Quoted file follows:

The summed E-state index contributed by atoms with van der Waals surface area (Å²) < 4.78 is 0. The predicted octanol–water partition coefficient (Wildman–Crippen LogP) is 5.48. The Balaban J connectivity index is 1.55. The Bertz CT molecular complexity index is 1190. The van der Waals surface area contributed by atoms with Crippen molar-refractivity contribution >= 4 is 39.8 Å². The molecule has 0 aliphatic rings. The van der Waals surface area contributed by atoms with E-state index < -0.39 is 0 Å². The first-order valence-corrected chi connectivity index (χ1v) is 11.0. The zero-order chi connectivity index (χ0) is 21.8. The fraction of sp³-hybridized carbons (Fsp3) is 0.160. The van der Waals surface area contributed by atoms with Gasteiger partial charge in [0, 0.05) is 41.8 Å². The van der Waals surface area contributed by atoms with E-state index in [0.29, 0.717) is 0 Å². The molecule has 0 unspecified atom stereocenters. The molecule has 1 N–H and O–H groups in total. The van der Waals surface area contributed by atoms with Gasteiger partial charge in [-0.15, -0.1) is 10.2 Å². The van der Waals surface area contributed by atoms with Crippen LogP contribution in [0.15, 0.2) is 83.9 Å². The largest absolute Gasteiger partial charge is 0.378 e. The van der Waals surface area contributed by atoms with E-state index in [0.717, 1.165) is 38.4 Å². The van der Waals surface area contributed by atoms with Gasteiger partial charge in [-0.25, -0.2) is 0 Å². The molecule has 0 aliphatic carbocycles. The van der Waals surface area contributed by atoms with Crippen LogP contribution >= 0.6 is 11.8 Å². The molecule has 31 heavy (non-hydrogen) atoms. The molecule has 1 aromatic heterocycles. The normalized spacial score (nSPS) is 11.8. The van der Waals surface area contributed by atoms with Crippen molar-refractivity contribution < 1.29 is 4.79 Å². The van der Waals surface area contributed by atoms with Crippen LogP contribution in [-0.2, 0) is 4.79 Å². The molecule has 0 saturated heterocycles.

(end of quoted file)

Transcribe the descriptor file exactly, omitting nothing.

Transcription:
The summed E-state index contributed by atoms with van der Waals surface area (Å²) < 4.78 is 0. The predicted octanol–water partition coefficient (Wildman–Crippen LogP) is 5.48. The Balaban J connectivity index is 1.55. The Bertz CT molecular complexity index is 1190. The van der Waals surface area contributed by atoms with Crippen molar-refractivity contribution >= 4 is 39.8 Å². The molecule has 0 aliphatic rings. The van der Waals surface area contributed by atoms with E-state index < -0.39 is 0 Å². The first-order valence-corrected chi connectivity index (χ1v) is 11.0. The zero-order chi connectivity index (χ0) is 21.8. The fraction of sp³-hybridized carbons (Fsp3) is 0.160. The van der Waals surface area contributed by atoms with Gasteiger partial charge in [0, 0.05) is 41.8 Å². The van der Waals surface area contributed by atoms with E-state index in [0.29, 0.717) is 0 Å². The molecule has 0 unspecified atom stereocenters. The molecule has 1 N–H and O–H groups in total. The van der Waals surface area contributed by atoms with Gasteiger partial charge in [-0.15, -0.1) is 10.2 Å². The van der Waals surface area contributed by atoms with Crippen LogP contribution in [0.15, 0.2) is 83.9 Å². The largest absolute Gasteiger partial charge is 0.378 e. The van der Waals surface area contributed by atoms with E-state index in [0.717, 1.165) is 38.4 Å². The van der Waals surface area contributed by atoms with Gasteiger partial charge in [-0.25, -0.2) is 0 Å². The molecule has 0 aliphatic carbocycles. The van der Waals surface area contributed by atoms with Crippen LogP contribution >= 0.6 is 11.8 Å². The molecule has 31 heavy (non-hydrogen) atoms. The molecule has 1 aromatic heterocycles. The normalized spacial score (nSPS) is 11.8. The van der Waals surface area contributed by atoms with Crippen molar-refractivity contribution < 1.29 is 4.79 Å². The van der Waals surface area contributed by atoms with Crippen LogP contribution in [-0.2, 0) is 4.79 Å². The molecule has 0 saturated heterocycles.